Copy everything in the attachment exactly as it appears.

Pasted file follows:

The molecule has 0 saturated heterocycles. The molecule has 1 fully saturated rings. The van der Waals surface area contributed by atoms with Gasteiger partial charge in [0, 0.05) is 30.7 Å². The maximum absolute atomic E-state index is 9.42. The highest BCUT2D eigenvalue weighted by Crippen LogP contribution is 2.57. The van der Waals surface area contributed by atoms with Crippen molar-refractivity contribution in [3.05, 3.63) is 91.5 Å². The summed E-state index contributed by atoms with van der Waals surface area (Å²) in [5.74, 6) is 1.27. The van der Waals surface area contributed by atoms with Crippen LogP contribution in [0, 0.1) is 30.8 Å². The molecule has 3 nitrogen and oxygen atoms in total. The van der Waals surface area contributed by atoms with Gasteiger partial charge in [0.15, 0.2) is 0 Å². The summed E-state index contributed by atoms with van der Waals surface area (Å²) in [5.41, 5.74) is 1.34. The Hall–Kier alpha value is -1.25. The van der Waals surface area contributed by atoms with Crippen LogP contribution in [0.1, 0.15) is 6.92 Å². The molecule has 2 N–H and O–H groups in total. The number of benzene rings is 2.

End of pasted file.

The molecule has 0 saturated heterocycles. The molecule has 1 fully saturated rings. The van der Waals surface area contributed by atoms with Gasteiger partial charge in [0, 0.05) is 30.7 Å². The maximum absolute atomic E-state index is 9.42. The highest BCUT2D eigenvalue weighted by Crippen LogP contribution is 2.57. The van der Waals surface area contributed by atoms with Crippen molar-refractivity contribution in [3.05, 3.63) is 91.5 Å². The summed E-state index contributed by atoms with van der Waals surface area (Å²) in [5.74, 6) is 1.27. The van der Waals surface area contributed by atoms with Crippen LogP contribution in [0, 0.1) is 30.8 Å². The molecule has 3 nitrogen and oxygen atoms in total. The van der Waals surface area contributed by atoms with Gasteiger partial charge in [0.15, 0.2) is 0 Å². The summed E-state index contributed by atoms with van der Waals surface area (Å²) in [5.41, 5.74) is 1.34. The Hall–Kier alpha value is -1.25. The van der Waals surface area contributed by atoms with Crippen LogP contribution in [0.1, 0.15) is 6.92 Å². The molecule has 2 N–H and O–H groups in total. The number of benzene rings is 2.